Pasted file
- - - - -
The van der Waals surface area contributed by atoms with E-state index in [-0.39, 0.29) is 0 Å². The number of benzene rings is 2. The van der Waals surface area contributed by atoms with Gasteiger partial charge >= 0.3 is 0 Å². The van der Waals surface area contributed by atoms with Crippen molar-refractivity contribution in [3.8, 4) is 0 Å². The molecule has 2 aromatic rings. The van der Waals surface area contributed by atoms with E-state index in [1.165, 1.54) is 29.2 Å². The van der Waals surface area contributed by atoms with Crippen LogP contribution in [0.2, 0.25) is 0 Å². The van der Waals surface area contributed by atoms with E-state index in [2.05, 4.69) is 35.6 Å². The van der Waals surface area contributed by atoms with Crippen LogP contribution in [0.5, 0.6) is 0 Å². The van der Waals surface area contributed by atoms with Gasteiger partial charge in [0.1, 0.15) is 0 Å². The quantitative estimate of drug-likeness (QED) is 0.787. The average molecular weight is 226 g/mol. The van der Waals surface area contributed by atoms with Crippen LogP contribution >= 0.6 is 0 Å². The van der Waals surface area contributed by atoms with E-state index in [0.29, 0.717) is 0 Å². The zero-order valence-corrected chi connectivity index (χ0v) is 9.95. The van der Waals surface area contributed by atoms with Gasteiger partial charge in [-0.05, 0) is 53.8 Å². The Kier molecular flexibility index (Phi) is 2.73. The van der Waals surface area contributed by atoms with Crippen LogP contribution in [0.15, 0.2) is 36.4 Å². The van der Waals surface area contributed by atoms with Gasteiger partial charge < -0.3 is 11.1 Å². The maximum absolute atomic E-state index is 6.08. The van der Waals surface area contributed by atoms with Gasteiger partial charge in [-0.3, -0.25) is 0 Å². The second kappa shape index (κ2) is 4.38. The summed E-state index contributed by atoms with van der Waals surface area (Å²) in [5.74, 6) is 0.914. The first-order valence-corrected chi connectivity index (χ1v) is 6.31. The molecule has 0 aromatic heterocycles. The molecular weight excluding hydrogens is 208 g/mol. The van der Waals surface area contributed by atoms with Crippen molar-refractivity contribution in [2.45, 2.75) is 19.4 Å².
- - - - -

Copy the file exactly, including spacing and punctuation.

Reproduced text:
The van der Waals surface area contributed by atoms with E-state index in [-0.39, 0.29) is 0 Å². The number of benzene rings is 2. The van der Waals surface area contributed by atoms with Gasteiger partial charge >= 0.3 is 0 Å². The van der Waals surface area contributed by atoms with Crippen molar-refractivity contribution in [3.8, 4) is 0 Å². The molecule has 2 aromatic rings. The van der Waals surface area contributed by atoms with E-state index in [1.165, 1.54) is 29.2 Å². The van der Waals surface area contributed by atoms with Crippen LogP contribution in [0.2, 0.25) is 0 Å². The van der Waals surface area contributed by atoms with E-state index in [2.05, 4.69) is 35.6 Å². The van der Waals surface area contributed by atoms with Crippen LogP contribution in [0.5, 0.6) is 0 Å². The van der Waals surface area contributed by atoms with Gasteiger partial charge in [0.1, 0.15) is 0 Å². The quantitative estimate of drug-likeness (QED) is 0.787. The average molecular weight is 226 g/mol. The van der Waals surface area contributed by atoms with Crippen LogP contribution >= 0.6 is 0 Å². The van der Waals surface area contributed by atoms with E-state index in [0.29, 0.717) is 0 Å². The zero-order valence-corrected chi connectivity index (χ0v) is 9.95. The van der Waals surface area contributed by atoms with Gasteiger partial charge in [-0.05, 0) is 53.8 Å². The Kier molecular flexibility index (Phi) is 2.73. The van der Waals surface area contributed by atoms with Crippen LogP contribution in [0.15, 0.2) is 36.4 Å². The van der Waals surface area contributed by atoms with Gasteiger partial charge < -0.3 is 11.1 Å². The maximum absolute atomic E-state index is 6.08. The van der Waals surface area contributed by atoms with Gasteiger partial charge in [-0.3, -0.25) is 0 Å². The second kappa shape index (κ2) is 4.38. The summed E-state index contributed by atoms with van der Waals surface area (Å²) in [5.74, 6) is 0.914. The first-order valence-corrected chi connectivity index (χ1v) is 6.31. The molecule has 0 aromatic heterocycles. The molecular weight excluding hydrogens is 208 g/mol. The van der Waals surface area contributed by atoms with Crippen molar-refractivity contribution in [2.45, 2.75) is 19.4 Å².